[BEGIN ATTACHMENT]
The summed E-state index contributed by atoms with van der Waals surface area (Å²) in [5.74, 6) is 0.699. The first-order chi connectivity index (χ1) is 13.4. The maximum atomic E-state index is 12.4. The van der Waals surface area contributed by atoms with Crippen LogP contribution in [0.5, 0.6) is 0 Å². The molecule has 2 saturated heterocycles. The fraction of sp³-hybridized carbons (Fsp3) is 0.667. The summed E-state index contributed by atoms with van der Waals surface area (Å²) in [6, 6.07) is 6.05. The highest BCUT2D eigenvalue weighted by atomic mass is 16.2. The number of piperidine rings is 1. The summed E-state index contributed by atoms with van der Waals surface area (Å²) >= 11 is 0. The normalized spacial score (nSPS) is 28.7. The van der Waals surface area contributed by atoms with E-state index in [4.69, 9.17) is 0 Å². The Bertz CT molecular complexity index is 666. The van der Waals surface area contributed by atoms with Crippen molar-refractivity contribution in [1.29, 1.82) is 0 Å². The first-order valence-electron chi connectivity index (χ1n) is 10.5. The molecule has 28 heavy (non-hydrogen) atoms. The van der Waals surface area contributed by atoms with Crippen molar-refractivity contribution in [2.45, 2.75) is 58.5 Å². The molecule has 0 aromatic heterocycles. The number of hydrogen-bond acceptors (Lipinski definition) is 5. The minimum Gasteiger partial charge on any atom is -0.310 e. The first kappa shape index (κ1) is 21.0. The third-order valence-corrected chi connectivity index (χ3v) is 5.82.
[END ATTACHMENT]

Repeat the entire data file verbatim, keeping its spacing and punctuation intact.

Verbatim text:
The summed E-state index contributed by atoms with van der Waals surface area (Å²) in [5.74, 6) is 0.699. The first-order chi connectivity index (χ1) is 13.4. The maximum atomic E-state index is 12.4. The van der Waals surface area contributed by atoms with Crippen LogP contribution in [0.5, 0.6) is 0 Å². The molecule has 2 saturated heterocycles. The fraction of sp³-hybridized carbons (Fsp3) is 0.667. The summed E-state index contributed by atoms with van der Waals surface area (Å²) in [6, 6.07) is 6.05. The highest BCUT2D eigenvalue weighted by atomic mass is 16.2. The number of piperidine rings is 1. The summed E-state index contributed by atoms with van der Waals surface area (Å²) >= 11 is 0. The normalized spacial score (nSPS) is 28.7. The van der Waals surface area contributed by atoms with E-state index in [4.69, 9.17) is 0 Å². The Bertz CT molecular complexity index is 666. The van der Waals surface area contributed by atoms with Crippen molar-refractivity contribution in [1.29, 1.82) is 0 Å². The first-order valence-electron chi connectivity index (χ1n) is 10.5. The molecule has 28 heavy (non-hydrogen) atoms. The van der Waals surface area contributed by atoms with Crippen molar-refractivity contribution in [2.45, 2.75) is 58.5 Å². The molecule has 0 aromatic heterocycles. The number of hydrogen-bond acceptors (Lipinski definition) is 5. The minimum Gasteiger partial charge on any atom is -0.310 e. The first kappa shape index (κ1) is 21.0. The third-order valence-corrected chi connectivity index (χ3v) is 5.82.